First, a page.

Anti-Semitic or not?
The recent survey by the Anti-Defamation League has been making headlines in the Jewish and non-Jewish media. Some articles see the research as flawed, and one rabbi, Jay Michaelson, claims that according to the survey, he, too, could be considered anti-Semitic. Michaelson’s column is a bit disingenuous, since at times he deliberately twists the questions, but he does make a good point: Why does agreeing with these statements, which could be taken neutrally, equal anti-Semitism? The answer seems clear in one way: Many are the same canards used to convict Jews of organizing an international conspiracy to run the world. Yet, Michaelson does correctly note that Jews are also guilty of making generalizations about themselves, although the resulting comments are usually positive.
My first thought after reading about the survey was of the anti-Semitism I’ve experienced in my life. The main incident took place in high school and fortunately was limited to some anti-Semitic statements by a few fellow members of the National Honor Society. I can’t remember what they said, but do know I told one person something along the lines of, “If I want to say something bad about you, I don’t have to talk about your religion.” My closest friend in junior high and high school, who was not Jewish, actually had it much worse. After we graduated, she mentioned the negative comments people made to her about being friends with me based on the fact I was Jewish. That some people didn’t like me was not a surprise. I have a strong personality and that doesn’t appeal to everyone. However, why should that have translated into the idea that my behavior was based on my being Jewish? Making an assumption that all Jews have a particular kind of behavior is as racist as saying all Italians (I went to school with lots of them) or all African Americans (there were only a few in my class, and not many more Jews) are alike.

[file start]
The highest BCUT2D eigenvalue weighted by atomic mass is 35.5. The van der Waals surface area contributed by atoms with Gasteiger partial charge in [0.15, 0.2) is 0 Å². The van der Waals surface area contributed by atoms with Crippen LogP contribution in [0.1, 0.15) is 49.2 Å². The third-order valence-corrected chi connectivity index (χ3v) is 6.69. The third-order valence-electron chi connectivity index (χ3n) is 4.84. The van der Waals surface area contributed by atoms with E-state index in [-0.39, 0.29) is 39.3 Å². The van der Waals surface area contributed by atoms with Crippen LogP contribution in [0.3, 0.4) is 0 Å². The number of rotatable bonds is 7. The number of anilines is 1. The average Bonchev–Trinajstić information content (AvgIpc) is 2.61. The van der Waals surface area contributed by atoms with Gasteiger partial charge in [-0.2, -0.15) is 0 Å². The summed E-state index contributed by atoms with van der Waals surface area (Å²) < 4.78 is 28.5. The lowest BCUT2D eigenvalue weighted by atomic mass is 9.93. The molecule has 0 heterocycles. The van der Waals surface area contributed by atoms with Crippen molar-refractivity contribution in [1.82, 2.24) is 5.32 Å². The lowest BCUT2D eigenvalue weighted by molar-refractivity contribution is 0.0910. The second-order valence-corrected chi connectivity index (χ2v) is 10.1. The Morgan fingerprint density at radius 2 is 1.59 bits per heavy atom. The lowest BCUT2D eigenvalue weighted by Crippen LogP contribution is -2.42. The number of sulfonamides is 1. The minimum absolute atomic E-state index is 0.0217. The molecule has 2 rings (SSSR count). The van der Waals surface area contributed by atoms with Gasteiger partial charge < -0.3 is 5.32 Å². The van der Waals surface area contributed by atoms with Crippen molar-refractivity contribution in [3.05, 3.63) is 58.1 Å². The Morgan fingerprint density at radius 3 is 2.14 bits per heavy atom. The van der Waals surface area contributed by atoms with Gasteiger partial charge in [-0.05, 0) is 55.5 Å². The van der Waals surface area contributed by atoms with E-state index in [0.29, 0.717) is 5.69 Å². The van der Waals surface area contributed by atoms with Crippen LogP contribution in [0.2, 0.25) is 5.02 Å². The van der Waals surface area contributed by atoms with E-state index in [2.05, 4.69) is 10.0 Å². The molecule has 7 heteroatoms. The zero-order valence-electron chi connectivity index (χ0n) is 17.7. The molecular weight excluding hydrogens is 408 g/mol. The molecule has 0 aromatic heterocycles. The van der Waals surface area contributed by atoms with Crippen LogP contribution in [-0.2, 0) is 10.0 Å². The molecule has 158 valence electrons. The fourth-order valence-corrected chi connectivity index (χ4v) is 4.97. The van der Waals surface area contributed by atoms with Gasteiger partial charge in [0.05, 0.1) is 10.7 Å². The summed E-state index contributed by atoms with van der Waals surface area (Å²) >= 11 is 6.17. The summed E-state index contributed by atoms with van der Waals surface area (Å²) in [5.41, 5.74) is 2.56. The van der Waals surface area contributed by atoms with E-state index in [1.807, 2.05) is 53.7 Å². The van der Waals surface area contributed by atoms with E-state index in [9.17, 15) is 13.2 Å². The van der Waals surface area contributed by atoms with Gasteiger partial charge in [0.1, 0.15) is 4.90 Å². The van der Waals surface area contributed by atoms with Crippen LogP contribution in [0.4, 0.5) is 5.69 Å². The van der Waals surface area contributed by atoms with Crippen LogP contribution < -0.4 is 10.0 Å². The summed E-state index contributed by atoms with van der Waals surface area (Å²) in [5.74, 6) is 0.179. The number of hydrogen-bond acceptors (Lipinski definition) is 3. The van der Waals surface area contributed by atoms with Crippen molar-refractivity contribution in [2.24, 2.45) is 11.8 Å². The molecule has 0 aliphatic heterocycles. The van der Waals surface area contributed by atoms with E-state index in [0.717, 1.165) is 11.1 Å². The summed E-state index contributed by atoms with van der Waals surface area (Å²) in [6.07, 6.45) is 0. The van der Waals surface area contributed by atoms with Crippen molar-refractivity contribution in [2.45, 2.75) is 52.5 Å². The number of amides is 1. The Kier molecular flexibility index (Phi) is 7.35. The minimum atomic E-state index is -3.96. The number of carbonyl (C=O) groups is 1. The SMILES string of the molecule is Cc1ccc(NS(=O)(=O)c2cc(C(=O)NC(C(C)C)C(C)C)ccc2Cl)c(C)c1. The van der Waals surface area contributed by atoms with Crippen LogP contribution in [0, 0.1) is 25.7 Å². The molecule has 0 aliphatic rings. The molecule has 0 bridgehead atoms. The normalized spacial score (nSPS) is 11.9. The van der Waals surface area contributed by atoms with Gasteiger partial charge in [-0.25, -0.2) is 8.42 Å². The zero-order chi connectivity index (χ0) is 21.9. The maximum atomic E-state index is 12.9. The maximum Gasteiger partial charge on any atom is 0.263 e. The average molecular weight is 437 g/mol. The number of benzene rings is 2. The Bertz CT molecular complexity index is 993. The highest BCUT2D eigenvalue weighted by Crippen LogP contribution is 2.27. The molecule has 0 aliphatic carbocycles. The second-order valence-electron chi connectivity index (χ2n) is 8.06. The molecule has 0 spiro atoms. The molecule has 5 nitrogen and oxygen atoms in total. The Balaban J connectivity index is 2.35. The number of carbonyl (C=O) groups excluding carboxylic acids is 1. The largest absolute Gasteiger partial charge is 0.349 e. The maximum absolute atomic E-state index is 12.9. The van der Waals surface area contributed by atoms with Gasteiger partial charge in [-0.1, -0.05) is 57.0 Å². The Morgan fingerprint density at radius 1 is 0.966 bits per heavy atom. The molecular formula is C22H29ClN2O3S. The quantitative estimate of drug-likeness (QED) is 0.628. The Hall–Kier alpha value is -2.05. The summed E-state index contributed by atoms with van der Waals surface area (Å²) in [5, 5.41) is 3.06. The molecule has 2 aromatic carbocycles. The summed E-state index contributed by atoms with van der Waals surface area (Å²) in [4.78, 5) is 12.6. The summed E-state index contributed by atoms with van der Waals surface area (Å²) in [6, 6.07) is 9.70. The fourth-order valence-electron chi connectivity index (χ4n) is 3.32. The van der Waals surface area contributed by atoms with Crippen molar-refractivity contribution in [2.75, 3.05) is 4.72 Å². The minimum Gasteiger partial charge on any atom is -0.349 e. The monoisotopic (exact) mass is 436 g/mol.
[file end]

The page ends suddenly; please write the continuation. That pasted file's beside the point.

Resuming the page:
From a sociological viewpoint, though, the fact that we generalize about people and phenomenon makes sense. Life was so complex, particularly for early humans, that we needed to made generalizations in order to survive. If eating a plant with red flowers causes someone to get sick and die, then the rest of us would do well to avoid plants with red flowers. If an animal is easy to trap, we should look for others like it. And a group of strangers, even if they look like us, most likely signal danger: Better to assume they are a problem, if only because they will compete with us for limited resources.
Although times have changed, the human mind has not. In fact, in our very complex computerized world, it may make sense to jump to conclusions. Take, for example, our use of the Internet. It’s estimated that there are more than 3.5 billion websites. How can we possibly look at them all? We make decisions about which ones to view in a variety of ways, but most of our choices are not based on reasoning and careful thought. Our local cable company offers more than 200 channels. Even if we went without sleep, it would be impossible to watch all the shows, so we make semi-random decisions. As for the TV news, people use politics to decide which pundit offers the greatest wisdom.
The one problem I have with the ADL survey is that it measures attitudes, not behavior. Feelings do not always result in actions. Yes, the two are greatly connected, but I really don’t care what someone thinks of me or my fellow Jews as long as they don’t discriminate or use violence against us. Now, the world would be a far better place without benign antisemitism, racism, sexism, ageism and a variety of other “isms,” but that perfect world will never exist. One good result of the survey, though, is the ADL’s acknowledgment of the need for continuing education. However, we must also recognize that prejudice will never be completely uprooted. And while we’re on the subject, perhaps we should also look into our own hearts to make certain we’re not guilty of the same crime.